Looking at the recent history of Ivorian popular music you can start to trace out the political struggle of a nation trying to sort out a collective identity. The core question is defining Ivority. In the 70's Congolese musicians settled in booming cities like Abidjan and Nairobi dominating scenes and studios on both the East and West coast, eventually putting their stamp on African music across the continent. Alpha Blondy's worldwide success led to Ivory Coast becoming a Reggae country. In the 90's things started to change, and Ivorians started to turn the tide with their homegrown dance musics now a dominating influence across Africa.
The above mix is so amazing to me. Senateur Eric a young Ivorian DJ (I think based in France) has one of the baddassest Skyrock blogs out there and through this he really shows how innovative and just damn good Ivorian DJ's are. Of course you can draw paralles to Detroit, etc, they add new ways of mixing that are distinct to their cultural and (perhaps) a nationalistic understanding of music. They put their own spin on old forms to make a new sound and style all their own, just as all those innovators of electronic music did in the 80's, or that group of young San Francisco DJ's did in the 90's (Excelsior what up!)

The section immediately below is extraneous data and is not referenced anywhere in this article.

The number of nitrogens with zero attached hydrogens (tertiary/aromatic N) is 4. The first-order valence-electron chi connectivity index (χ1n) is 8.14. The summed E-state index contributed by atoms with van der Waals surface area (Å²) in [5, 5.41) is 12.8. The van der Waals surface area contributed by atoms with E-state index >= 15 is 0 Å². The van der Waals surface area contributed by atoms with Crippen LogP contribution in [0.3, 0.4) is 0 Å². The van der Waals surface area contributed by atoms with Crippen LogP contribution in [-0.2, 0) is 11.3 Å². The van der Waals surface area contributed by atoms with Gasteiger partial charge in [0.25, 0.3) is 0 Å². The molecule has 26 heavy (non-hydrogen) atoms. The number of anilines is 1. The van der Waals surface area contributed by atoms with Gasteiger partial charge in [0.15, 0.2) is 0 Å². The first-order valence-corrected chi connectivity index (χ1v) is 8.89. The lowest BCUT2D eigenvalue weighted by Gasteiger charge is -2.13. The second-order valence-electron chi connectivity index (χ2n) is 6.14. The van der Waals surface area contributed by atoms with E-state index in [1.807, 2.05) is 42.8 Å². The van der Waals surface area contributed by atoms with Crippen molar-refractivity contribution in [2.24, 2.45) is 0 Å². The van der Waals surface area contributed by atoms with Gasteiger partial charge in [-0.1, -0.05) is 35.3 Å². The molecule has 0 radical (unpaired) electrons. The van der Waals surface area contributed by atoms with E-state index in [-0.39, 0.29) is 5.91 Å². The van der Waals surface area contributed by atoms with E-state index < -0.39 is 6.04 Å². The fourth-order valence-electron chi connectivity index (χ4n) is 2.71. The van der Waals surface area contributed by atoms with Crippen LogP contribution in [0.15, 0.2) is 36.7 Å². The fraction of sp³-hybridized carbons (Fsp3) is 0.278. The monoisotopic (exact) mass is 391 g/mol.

This mix will give you good insight into how Coupe Decale works both in the studio and live at the club. If you can't tell, there is generally a standard constant sample running of a clave snare pattern with a 4/4 kick drum, and the improvisation happens over that. I love how he chops up the big tunes from the year and throws in starts and stops of intros and vocal bits. Plus the mixing is so clean and on point! For a visual example of this improv style check the video below where a guitarist plays over a Coupe Decale beat. In my opinion this is African Digital Music culture at its best, I can't wait to see where we go from here!